management. Regulatory control by the public authority would be exercised
over the private operation in order to ensure responsible management and
planning. An enforcement mechanism would be to require appropriate operating
permits end to conduct a regular monitoring program of the facility operations.
The private firm involved must develop its own fiscal management program.
The financing of septage treatment and disposal operations would be provided
through user charges based on the frequency and volume of septage generation.
A greater degree of flexibility in financing a facility operation is
realized when pumping/hauling and treatment are owned by the same private
firm. This arrangement would allow for a fixed cost to the homeowner for both
maintenance and septage treatment. However, this monopoly-type arrangement
has the potential for conflicts and would require accountability measures.
Pub 1icly Owned/Privately Operated
The public authority could contract with a private firm to operate the
septage treatment facility. Appropriate requirements would include setting
performance standards and developing an operating cost management program.
The public authority would be responsible for overseeing the contract and for
establishing a user charge system. In this way, the public authority assumes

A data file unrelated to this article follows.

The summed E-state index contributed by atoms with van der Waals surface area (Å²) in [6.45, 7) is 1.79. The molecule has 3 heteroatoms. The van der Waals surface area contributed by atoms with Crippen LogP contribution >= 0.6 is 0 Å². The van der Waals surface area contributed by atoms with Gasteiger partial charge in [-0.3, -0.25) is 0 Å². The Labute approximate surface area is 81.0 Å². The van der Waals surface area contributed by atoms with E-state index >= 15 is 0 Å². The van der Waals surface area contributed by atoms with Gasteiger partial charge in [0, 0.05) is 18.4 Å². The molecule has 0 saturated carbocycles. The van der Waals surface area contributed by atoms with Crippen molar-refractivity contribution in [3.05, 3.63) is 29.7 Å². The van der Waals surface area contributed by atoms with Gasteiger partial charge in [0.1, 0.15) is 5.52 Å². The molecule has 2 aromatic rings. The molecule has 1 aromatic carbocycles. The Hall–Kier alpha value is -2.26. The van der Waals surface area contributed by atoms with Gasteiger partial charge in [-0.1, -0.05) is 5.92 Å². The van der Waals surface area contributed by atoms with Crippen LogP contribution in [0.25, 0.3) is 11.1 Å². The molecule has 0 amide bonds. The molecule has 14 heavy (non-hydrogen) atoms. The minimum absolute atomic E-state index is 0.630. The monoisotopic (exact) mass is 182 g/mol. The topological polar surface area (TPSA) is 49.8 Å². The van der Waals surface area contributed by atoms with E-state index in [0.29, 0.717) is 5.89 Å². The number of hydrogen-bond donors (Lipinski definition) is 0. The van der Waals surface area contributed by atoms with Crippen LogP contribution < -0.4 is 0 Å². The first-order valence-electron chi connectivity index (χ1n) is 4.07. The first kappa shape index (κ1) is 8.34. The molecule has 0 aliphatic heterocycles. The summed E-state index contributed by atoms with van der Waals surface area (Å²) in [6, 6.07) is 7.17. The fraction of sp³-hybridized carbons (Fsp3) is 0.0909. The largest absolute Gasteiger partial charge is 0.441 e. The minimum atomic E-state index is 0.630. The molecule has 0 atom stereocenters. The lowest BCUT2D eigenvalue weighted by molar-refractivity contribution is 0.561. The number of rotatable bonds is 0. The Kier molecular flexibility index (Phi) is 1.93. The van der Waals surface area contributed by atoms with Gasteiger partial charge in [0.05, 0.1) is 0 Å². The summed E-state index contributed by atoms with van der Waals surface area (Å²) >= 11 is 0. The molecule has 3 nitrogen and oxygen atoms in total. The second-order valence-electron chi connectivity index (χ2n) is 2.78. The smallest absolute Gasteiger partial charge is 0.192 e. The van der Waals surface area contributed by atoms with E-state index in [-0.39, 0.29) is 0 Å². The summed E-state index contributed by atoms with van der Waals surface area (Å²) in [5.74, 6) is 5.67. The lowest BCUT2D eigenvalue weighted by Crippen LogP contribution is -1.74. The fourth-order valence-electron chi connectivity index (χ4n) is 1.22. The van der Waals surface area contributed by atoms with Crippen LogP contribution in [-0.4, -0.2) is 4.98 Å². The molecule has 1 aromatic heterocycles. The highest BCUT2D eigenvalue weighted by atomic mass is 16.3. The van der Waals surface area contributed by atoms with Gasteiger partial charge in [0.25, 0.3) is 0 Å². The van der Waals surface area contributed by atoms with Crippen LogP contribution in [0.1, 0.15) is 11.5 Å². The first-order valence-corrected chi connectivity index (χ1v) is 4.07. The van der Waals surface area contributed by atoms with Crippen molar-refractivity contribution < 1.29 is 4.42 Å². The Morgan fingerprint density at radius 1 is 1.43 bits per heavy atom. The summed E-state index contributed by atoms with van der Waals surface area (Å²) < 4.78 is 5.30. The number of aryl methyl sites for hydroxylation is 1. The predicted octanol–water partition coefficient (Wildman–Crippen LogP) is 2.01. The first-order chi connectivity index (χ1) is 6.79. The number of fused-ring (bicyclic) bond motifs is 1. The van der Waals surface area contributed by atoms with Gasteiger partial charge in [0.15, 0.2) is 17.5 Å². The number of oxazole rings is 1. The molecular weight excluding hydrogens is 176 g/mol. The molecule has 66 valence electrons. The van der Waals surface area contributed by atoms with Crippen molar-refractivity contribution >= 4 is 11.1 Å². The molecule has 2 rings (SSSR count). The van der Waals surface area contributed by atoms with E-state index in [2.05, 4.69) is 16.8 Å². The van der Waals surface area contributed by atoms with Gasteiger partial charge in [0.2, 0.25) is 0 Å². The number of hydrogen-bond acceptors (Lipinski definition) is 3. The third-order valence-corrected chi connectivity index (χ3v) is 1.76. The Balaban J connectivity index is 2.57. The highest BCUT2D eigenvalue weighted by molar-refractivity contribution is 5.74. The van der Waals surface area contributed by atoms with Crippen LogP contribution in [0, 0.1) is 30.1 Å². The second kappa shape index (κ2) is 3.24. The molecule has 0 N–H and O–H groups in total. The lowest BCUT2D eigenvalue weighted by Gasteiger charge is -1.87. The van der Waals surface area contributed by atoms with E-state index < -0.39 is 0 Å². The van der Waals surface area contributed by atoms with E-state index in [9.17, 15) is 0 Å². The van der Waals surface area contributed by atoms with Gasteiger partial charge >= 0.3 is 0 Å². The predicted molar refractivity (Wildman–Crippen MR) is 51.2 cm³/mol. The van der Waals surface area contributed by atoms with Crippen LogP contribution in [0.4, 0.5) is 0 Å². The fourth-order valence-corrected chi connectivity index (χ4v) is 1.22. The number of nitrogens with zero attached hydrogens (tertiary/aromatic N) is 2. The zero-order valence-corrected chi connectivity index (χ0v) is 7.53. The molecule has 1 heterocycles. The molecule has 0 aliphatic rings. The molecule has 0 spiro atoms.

a more administrative role over regulatory elements and avoids the additional
expenses associated with operation, such as hiring personnel.
Pub1icly Owned/Publicly Operated
In many cases, the institutional framework of a comnunity dictates the
local-level agencies involved with septage management. These include health
department, local boards of health, and environmental protection departments;
however, usually one will exercise overall authority.
Many communities are addressing onsite management by establishing waste-
water management districts, which are viewed as the rural counterpart of city
sewer departments. These districts serve the function of regulating all facets

of wastewater management systems from operation and maintenance of onsite
systems to septage treatment and disposal. Operation of the district
can be viewed similar to a utility operation with customers, accountablity
and the development of a user charge system.
Under this method of public ownership and operation, septage manage-
ment can be a centralized function of the local government providing the
mechanisms necessary to link the components of septage generation, pumping/
hauling and septage treatment and disposal. It affords a greater degree
of predictability by minimizing the lag in obtaining information on failing
systems, pumping frequency and septage volumes.
D. Regulatory/fldmi ni strative Elements
Septage and onsite wastewater management programs should also include
certain regulatory and administrative elements which link the previously
discussed structural or physical components. Non-structural components
include enforcement, ownership and financing. An effective management pro-
gran rust ensure that these issues are addressed by the lead agency. The
particular methods chosen for each component again depends on the role
and responsibilities of the participating agencies.
1.	Erforcemen t
Enforcement mechanisms for ensuring compliance with the program
is a critical element associated with the management of septage and
onsite systems. Enforcement activities may be performed by an
agency other than the lead management agency. Some examples of